'Marie Antoinette's' Deserved Better Than Its Dull First Season Finale

 Emilia Schüle in "Marie Antoinette"

 Emilia Schüle in "Marie Antoinette"

(Photo: Courtesy of © Caroline Dubois - Capa Drama / Banijay Studios France / Les Gens / Canal+)

After such a dramatic run of episodes, it's a bit strange that Marie Antoinette concludes its first season with a finale that feels determinedly lackluster compared to everything that came before it. It's not clear if the production wanted to make sure this finale concluded the series at a high point for its central heroine (the birth of her son, the Dauphin) in case it wasn't renewed or hint at many of the scandals to plague the queen in the years to come, without being overt about it.

Almost nothing happens in "Queen of Hearts," save for King Louis's decision to back America against the British as a middle finger to France's age-old enemy. It's a reason to bring Benjamin Franklin to court. Provence thinks Louis's military instincts are crap and supporting America is dumb, with no evidence his position comes from anything other than contrariness or a general inclination to just do the opposite of whatever his brother does. 

Antoinette gets too close to a male admirer, kissing someone who isn't her husband, and her friendship with Chartres takes a dark turn when she says she doesn't like him like that. (I really could have done without the rape vibes during their confrontation following his alleged military victory.) Oh, and she gives birth to a much-hoped son and loses her mother in a five minutes span and never utters a line of dialogue about either of these personal emotional earthquakes. 

Liah O'Prey and Emilia Schule in "Marie Antoinette"

Liah O'Prey and Emilia Schule in "Marie Antoinette"

(Photo: Courtesy of © Caroline Dubois - Capa Drama / Banijay Studios France / Les Gens / Canal+)

Despite the salacious rumors that have swirled around the queen virtually since she arrived in France, this finale is the first time we've ever actually seen Antoinette be unfaithful. (Yes, there was that weird sequence earlier this season when she found herself inexplicably drawn to a random stranger at a Parisian dance that the show never really explained in any way, but that's about it.)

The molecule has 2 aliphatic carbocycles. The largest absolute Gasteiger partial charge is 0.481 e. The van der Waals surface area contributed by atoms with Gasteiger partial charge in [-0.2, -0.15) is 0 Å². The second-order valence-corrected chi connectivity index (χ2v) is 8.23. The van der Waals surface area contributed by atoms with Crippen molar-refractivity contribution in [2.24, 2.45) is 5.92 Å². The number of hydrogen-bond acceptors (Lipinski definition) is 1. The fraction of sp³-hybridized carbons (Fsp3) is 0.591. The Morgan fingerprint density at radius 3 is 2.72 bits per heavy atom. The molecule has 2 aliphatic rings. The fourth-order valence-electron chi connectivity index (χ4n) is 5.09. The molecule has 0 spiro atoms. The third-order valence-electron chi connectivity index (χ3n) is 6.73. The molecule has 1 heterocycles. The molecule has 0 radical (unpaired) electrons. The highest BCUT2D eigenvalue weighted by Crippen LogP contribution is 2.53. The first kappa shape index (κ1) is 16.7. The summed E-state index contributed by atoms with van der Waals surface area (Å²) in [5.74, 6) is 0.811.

Conveniently, that stranger is the same person she kisses in this episode, a Swedish count named Alex von Fersen. In real life, von Fersen, recognized for his political prowess and military exploits during the American Revolutionary War, did meet the queen at a masked ball and was a "close friend." The jury's out among historians about whether they had an affair; though surviving letters show the depth of their connection, they offer no insight on that particular matter.

Here, von Fersen is a cardboard cipher with little personality, serving no purpose beyond being attractive. Why is he captivated by her? Why is she willing to lure him to her little escapist country cottage when her husband's presumably up the way at Versailles? Since the two share little screen time, it's not clear what either sees in the other or why they stop before crossing into infidelity. (As my grandmother would have said, you might as well be hung for a sheep as a lamb.)